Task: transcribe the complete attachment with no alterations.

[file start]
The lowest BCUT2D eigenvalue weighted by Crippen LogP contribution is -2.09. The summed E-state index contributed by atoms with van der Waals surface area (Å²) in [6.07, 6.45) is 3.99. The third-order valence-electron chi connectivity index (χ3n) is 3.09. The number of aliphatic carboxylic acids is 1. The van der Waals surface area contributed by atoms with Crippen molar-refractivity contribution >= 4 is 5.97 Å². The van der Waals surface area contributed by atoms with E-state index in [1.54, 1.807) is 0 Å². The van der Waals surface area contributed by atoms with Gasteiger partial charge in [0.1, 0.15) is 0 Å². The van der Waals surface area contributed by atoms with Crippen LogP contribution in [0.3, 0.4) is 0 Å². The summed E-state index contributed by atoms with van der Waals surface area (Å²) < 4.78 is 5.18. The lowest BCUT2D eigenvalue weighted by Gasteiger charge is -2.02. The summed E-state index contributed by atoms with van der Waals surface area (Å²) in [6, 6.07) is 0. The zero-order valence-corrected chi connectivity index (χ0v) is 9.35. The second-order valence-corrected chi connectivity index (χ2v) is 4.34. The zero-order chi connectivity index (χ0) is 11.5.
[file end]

The lowest BCUT2D eigenvalue weighted by Crippen LogP contribution is -2.09. The summed E-state index contributed by atoms with van der Waals surface area (Å²) in [6.07, 6.45) is 3.99. The third-order valence-electron chi connectivity index (χ3n) is 3.09. The number of aliphatic carboxylic acids is 1. The van der Waals surface area contributed by atoms with Crippen molar-refractivity contribution >= 4 is 5.97 Å². The van der Waals surface area contributed by atoms with E-state index in [1.54, 1.807) is 0 Å². The van der Waals surface area contributed by atoms with Gasteiger partial charge in [0.1, 0.15) is 0 Å². The van der Waals surface area contributed by atoms with Crippen LogP contribution in [0.3, 0.4) is 0 Å². The summed E-state index contributed by atoms with van der Waals surface area (Å²) < 4.78 is 5.18. The lowest BCUT2D eigenvalue weighted by Gasteiger charge is -2.02. The summed E-state index contributed by atoms with van der Waals surface area (Å²) in [6, 6.07) is 0. The zero-order valence-corrected chi connectivity index (χ0v) is 9.35. The second-order valence-corrected chi connectivity index (χ2v) is 4.34. The zero-order chi connectivity index (χ0) is 11.5.